Einstein Praised, Criticized for Article Defining His Creed
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Einstein Praised, Criticized for Article Defining His Creed

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The article by Prof. Albert Einstein in the New York Times Magazine of last Sunday on “Religion and Science” is calling forth praise as well as criticism among leading thinkers and religious leaders in ths ciountry. Sermons on Einstein’s creed were already preached on Sunday by Harry F. Ward of the Union Theological Seminary, who criticized Dr. Einstein for overlooking the “overtones of sin” in his search after truth, and by Rabbi Solomon B. Freehof of Chicago, who in a sermon at the Free Synagogue in New York praised Einstein for having a mystic view of the universe in contrast to the anti-religious view which “looks upon the world as a clearly understood machine in which every ‘riddle’ is either solved or on the way to solution.”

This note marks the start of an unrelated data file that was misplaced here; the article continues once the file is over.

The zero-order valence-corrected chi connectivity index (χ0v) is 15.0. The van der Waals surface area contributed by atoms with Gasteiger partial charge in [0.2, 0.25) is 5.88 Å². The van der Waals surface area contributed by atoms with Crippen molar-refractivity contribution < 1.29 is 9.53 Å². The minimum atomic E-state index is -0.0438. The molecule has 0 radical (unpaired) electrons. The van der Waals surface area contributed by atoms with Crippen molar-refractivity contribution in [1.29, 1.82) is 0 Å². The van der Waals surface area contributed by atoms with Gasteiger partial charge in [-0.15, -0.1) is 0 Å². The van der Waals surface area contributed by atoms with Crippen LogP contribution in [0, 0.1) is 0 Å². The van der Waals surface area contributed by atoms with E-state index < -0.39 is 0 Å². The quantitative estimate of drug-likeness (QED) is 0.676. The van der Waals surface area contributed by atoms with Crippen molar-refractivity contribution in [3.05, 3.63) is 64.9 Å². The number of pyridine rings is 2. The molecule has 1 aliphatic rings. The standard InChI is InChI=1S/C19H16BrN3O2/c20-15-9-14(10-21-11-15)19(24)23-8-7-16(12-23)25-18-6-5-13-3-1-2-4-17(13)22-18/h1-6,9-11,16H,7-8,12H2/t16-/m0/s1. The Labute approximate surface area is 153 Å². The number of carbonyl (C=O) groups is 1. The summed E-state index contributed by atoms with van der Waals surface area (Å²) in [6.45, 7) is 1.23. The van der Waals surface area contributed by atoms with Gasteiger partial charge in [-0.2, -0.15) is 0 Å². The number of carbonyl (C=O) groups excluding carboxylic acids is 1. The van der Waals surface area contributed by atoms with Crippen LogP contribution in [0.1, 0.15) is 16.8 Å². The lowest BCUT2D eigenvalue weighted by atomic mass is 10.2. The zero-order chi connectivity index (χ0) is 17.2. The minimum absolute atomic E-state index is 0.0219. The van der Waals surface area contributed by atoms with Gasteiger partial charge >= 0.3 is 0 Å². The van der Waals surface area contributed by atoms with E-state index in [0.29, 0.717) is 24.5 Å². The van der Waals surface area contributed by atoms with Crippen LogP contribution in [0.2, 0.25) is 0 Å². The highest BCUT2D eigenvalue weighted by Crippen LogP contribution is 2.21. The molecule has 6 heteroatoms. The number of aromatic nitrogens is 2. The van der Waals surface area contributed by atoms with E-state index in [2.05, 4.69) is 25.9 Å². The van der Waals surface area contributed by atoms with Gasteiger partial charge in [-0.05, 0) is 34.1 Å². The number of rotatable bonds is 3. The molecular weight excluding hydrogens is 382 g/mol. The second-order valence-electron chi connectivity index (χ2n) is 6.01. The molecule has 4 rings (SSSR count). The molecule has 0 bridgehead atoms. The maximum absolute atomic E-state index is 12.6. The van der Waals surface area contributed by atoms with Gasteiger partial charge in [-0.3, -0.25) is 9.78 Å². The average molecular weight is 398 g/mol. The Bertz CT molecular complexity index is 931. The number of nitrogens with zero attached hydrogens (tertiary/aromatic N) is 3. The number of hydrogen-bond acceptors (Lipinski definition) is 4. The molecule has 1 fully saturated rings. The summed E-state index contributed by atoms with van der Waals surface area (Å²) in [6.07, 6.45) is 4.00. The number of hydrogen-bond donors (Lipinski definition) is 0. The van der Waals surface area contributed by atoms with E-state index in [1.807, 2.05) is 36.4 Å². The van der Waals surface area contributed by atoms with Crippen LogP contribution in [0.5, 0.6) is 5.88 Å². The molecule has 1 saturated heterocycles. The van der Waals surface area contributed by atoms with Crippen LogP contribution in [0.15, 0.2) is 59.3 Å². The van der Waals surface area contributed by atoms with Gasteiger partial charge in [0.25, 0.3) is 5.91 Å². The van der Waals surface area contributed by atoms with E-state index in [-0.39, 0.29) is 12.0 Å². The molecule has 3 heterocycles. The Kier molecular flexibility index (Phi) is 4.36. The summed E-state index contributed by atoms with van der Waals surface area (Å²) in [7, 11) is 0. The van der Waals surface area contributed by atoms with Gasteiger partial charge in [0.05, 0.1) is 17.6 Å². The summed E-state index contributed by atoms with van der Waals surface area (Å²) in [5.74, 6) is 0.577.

Dr. Einstein’s article is summarized in an editorial in Monday’s New York Times as follows:

“Among the sermons preached yesterday may be reckoned the article by Albert Einstein in the New York Times on ‘Religion and Science.’ He describes the ‘religion of fear’ among primitive peoples—fear of hunger, of wild animals, of illness and death—showing itself in deeds and sacrifices intended to secure the protecting favor of an anthropomorphic divinity. Next came the religion which has its source in the social feelings of human beings—in the longing for guidance, love, comfort by a Providence who protects, decides, rewards and punishes.

“To these two forms the scientist Einstein adds a third, which exceptionally gifted individuals may attain, though traces of it are found in some who have never made researches in the universe, as the Psalmist David, who saw the heavens declaring the glory of God and the firmament showing forth his handiwork. Einstein calls this the ‘cosmic religious sense,’ which comes of contemplating the ‘nobility and marvelous order revealed in nature and the world of thought.’ It involves no God made in man’s image, but none the less recognizes an Ancient of Days, an antecedent power that set all things in motion and developed living, sentient beings.”

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